Sunday, April 12, 2009

A further remark on the orb puzzle

Here is a further remark on the orb puzzle also called the egg puzzle and (in)famously also called, because of interview forums, the 2 orb puzzle or the 2 egg puzzle.

Back here, in India, the object that guys have been using, since time immemorial, is an egg.

NOTE: In what follows, I would be using egg (and not orb) as the object of experiment. The title was chosen as "A further remark on the orb puzzle" as a homage to the mind of whoever first came up with this remarkable puzzle. Now you can gear yourself up for the further remarks, which to my best knowledge have not been accumulated elsewhere.

If you want to know what the puzzle and how to solve it, you can read my previous post.

Now that you have settled (assumption being you are aware of the puzzle and its solution) you can start reading what follows.

Somewhere, while doing the above question, my thoughts turned to a strange corner. I had solved the problem in its full generality and had also tried cases with different number of eggs and floors.

With 3 eggs, it took you 9 turns to cross 100 for the first time. With 4 eggs, this number was 8.

With 5 eggs, the number came out to be 7.

I started wondering, could I beat binary search with this method?

I just wanted to see the number of floors you scale when you were allowed 7 drops. Could it exceed 128?

I tried with 6 eggs. Answer? 126.

7 eggs. 127.

Using more than 7 eggs, as expected, gives 127 because max drops is 7. And thus, for the following number of eggs, I had

8? Again 127
20? Again 127.

I then had a look at floors scaled with 6 drops. The answer was 63. 63 appeared the first time (with 6 being the fixed number of drops) when I used 6 eggs.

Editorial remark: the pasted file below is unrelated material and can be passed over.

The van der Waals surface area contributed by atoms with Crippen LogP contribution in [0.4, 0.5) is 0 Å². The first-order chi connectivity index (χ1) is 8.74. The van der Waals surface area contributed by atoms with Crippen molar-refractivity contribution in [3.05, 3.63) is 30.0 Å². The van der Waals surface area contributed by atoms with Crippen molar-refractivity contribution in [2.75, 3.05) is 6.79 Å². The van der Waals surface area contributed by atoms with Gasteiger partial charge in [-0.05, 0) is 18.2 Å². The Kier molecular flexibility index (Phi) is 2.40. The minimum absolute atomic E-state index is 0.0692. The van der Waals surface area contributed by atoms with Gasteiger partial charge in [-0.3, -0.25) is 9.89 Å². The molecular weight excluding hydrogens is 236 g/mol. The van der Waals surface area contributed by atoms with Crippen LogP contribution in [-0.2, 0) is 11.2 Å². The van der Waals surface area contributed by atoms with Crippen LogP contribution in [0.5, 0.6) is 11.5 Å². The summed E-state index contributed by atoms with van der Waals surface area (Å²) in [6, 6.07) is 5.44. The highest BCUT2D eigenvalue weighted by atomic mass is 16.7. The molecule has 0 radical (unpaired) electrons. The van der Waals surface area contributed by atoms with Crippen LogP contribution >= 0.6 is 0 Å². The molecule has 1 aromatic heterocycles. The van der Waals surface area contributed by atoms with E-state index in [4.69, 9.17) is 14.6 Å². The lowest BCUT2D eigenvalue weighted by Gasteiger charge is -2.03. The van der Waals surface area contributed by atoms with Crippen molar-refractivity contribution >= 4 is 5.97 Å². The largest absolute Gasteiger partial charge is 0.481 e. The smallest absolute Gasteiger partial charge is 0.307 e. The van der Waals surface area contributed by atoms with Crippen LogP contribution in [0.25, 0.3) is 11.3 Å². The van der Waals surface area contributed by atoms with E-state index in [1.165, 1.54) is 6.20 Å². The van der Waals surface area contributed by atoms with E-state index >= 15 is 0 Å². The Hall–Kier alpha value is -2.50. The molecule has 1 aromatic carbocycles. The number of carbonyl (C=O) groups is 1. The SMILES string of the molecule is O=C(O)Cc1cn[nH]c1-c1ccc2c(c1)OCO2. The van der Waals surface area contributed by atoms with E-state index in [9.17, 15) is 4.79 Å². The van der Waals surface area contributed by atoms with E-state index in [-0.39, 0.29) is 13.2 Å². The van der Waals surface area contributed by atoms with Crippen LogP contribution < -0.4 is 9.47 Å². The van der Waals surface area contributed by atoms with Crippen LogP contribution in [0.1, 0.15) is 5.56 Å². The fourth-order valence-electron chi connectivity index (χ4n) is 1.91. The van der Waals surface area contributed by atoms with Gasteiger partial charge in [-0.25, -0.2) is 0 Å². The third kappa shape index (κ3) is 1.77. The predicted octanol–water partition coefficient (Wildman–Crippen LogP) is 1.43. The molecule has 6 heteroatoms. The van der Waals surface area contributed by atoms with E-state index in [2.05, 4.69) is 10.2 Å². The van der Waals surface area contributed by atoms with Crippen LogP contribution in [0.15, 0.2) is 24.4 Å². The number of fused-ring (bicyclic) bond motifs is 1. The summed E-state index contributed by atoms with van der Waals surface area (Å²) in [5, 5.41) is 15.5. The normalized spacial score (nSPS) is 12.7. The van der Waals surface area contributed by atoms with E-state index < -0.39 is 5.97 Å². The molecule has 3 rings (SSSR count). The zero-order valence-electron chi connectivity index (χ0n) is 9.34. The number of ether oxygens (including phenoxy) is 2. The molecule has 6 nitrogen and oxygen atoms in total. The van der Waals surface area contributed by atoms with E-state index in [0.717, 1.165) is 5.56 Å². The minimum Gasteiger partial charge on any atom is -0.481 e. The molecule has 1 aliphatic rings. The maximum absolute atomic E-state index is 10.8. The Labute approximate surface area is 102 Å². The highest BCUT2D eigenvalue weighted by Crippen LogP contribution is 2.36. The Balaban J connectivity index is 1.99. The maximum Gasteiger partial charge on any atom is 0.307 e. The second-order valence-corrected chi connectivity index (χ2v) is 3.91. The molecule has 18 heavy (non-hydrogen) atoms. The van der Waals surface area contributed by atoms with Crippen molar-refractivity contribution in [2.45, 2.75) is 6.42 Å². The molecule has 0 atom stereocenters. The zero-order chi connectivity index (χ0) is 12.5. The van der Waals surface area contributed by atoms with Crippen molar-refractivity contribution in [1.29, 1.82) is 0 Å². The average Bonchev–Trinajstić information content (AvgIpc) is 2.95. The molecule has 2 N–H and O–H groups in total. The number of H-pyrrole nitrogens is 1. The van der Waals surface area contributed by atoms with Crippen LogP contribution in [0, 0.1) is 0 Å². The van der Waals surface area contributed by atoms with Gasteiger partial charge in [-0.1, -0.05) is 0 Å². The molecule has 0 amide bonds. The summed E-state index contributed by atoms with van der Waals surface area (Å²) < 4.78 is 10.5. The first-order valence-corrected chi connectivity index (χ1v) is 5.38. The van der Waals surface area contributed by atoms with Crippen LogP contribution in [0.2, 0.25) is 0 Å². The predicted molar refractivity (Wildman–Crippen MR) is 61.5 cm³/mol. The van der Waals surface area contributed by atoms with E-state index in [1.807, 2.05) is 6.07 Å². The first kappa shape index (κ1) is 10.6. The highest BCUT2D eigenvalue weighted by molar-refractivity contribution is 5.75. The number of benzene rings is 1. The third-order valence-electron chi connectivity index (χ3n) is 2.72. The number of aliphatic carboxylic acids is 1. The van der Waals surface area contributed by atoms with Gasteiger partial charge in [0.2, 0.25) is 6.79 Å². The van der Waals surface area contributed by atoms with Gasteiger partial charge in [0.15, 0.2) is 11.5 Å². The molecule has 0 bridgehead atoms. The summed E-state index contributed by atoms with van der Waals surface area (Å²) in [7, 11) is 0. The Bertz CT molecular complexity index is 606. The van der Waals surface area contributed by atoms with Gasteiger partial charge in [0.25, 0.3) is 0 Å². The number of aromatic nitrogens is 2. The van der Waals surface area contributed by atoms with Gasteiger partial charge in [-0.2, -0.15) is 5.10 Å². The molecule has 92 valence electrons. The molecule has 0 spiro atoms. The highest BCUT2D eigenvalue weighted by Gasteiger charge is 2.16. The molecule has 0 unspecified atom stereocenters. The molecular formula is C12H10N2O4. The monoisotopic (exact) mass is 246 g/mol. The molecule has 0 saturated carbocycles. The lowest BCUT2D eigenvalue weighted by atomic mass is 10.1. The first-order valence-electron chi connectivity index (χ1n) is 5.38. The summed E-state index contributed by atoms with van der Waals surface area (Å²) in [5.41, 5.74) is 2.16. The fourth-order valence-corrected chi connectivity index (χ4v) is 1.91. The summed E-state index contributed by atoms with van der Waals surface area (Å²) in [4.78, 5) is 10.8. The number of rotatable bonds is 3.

127 appeared (with 7 being the fixed number of drops) the first time when I allowed myself at least 7 eggs. Wherefrom, it remained 7 regardless of the number of eggs.

Hmmm..Something was brewing in the mathematical universe. The number of floors scaled with a certain number of drops had an upper bound which could not be pushed by upping the number of eggs.

What was going on?

I found the answer in a pdf by Umesh Nair. Though he does not address this issue directly, the treatment he invoked for solving this question could be readily extended to solve my problem.

In particular, he made the interesting observation that if you are allowed a total of 'd drops' then you could not scale more than 2^d floors.

Once I read this statement, it was pretty obvious!

Can you see why?

The answer lies, as Mr. Nair points out, in the innocous fact that for a 'particular setting' ('e eggs', 'n floors', the 'break floor' being the b-th floor) there exists a unique sequence of drops which locates the 'break floor'.

You change the number of 'break floor', you see a different drop sequence emerge. There is, thus, a one-to-one mapping between drop-sequence and a 'particular setting'.

And therefore, the number of drop sequences equals the number of floors you scale for a particular setting.